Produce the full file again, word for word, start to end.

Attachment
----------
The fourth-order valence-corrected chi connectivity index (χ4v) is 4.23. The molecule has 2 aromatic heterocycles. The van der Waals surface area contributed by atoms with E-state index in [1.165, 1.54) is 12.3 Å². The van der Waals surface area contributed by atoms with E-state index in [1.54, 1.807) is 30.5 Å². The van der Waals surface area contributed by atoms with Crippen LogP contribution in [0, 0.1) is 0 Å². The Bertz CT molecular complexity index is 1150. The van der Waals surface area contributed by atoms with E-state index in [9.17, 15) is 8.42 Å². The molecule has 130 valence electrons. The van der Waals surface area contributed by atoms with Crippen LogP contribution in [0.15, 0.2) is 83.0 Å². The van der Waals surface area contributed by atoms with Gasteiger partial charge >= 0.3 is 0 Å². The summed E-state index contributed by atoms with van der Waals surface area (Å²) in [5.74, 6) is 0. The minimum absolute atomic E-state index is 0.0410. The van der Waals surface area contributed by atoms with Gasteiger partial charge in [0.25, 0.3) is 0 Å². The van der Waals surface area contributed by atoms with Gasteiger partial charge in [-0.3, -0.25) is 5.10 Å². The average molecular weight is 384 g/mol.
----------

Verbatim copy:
The fourth-order valence-corrected chi connectivity index (χ4v) is 4.23. The molecule has 2 aromatic heterocycles. The van der Waals surface area contributed by atoms with E-state index in [1.165, 1.54) is 12.3 Å². The van der Waals surface area contributed by atoms with E-state index in [1.54, 1.807) is 30.5 Å². The van der Waals surface area contributed by atoms with Crippen LogP contribution in [0, 0.1) is 0 Å². The Bertz CT molecular complexity index is 1150. The van der Waals surface area contributed by atoms with E-state index in [9.17, 15) is 8.42 Å². The molecule has 130 valence electrons. The van der Waals surface area contributed by atoms with Crippen LogP contribution in [0.15, 0.2) is 83.0 Å². The van der Waals surface area contributed by atoms with Gasteiger partial charge >= 0.3 is 0 Å². The summed E-state index contributed by atoms with van der Waals surface area (Å²) in [5.74, 6) is 0. The minimum absolute atomic E-state index is 0.0410. The van der Waals surface area contributed by atoms with Gasteiger partial charge in [0.25, 0.3) is 0 Å². The van der Waals surface area contributed by atoms with Gasteiger partial charge in [-0.3, -0.25) is 5.10 Å². The average molecular weight is 384 g/mol.